The Billings Montana Shrugged TEA Party is preparing for another angry anti-government rally today. They are calling it a protest against the IRS, but they should be calling it a celebration of their success in stopping existing U.S. laws from being enforced.
What the TEA Party doesn’t understand (and its big money donors are hoping no one does) is that the law IRS to investigate political dark money groups–even if congress and several administrations have failed to enforce them.
As Floyd Norris explains in the NYTimes business section: there are two reasons that the IRS is involved in political contribution rules.
The first reason is that while 501c3 charities (such as the March of Dimes) are exempt from gift tax laws, there isn’t an exemption in the law for c4s–like American Tradition Partnership. That means that if the laws were actually enforced, donors who gave more that $13,000 to a c4 like ATP should be paying taxes on that donation.
This would certainly constrict the massive flow of cash into these organizations –conservative and liberal both, though of course there is much more conservative money. As ABC news reports, there has been a big uptick in 501 c4 applications from right-wing groups like American Traditions Partnership recently.
There is a second reason the IRS has a role here. While your donations to the March of Dimes (a C3) are tax deductible, donations to c4s like ATP and ALEC are not. However, corporations may be deducting their support for groups like ALEC anyway, calling their donations “necessary business expenses.” No one knows whether corporations are doing this or not–and we never will since the TEA Party has bullied the U.S. government to the point that its afraid to do its job and even investigate the matter.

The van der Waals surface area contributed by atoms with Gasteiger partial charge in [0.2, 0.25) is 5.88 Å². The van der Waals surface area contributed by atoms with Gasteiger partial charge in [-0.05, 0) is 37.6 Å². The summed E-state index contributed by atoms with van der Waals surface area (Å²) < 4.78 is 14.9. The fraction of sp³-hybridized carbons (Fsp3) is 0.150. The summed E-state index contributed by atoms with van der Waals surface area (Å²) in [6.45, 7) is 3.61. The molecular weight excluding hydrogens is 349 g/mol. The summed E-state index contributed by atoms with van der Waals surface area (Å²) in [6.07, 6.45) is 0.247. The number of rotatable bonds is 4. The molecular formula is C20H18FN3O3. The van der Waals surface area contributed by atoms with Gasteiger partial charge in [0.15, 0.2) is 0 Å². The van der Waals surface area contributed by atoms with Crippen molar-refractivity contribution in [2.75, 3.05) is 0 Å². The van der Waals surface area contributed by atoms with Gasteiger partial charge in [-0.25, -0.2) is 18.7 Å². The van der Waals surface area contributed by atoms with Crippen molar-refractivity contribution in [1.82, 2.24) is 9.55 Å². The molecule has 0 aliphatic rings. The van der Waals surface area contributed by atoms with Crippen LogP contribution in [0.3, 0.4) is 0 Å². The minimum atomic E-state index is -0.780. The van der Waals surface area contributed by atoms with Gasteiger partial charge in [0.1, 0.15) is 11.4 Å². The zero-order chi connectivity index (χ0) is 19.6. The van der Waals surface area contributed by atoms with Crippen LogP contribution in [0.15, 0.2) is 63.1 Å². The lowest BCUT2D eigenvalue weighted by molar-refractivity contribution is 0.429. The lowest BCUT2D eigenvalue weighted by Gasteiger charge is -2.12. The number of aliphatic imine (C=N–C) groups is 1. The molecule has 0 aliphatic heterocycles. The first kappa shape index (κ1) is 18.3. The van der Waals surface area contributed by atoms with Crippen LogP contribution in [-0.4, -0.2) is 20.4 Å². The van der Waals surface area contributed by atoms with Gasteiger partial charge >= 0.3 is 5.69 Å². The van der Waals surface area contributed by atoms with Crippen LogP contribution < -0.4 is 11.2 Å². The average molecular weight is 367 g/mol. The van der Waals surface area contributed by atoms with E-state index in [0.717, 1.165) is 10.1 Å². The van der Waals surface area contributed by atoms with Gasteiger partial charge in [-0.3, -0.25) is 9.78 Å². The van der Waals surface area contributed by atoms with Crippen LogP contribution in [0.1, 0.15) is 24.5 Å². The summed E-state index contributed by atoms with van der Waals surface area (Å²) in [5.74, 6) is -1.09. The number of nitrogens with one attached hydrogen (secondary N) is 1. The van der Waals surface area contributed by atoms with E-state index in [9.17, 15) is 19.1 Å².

That’s why the GOP is so up in arms about the latest IRS attempts to find out what’s going on. They’ve learned that any time the IRS makes a move to actually enforce current law, the TEA Party, the GOP, and Fox News can simply freaks out and the IRS and the administration backs down. Here’s how Norris explains it:
As the political furor grew this week, President Obama forced out the acting commissioner of the I.R.S. Does anyone think his successor, or his successor’s successor, will have any appetite for trying to enforce the tax law’s restrictions on political activities by so-called social welfare groups? After all, any political group can contend that an audit reflects partisan politics.
It would be much better if someone other than the tax collection agency had to decide whether to start investigations, but that is not what the law now says.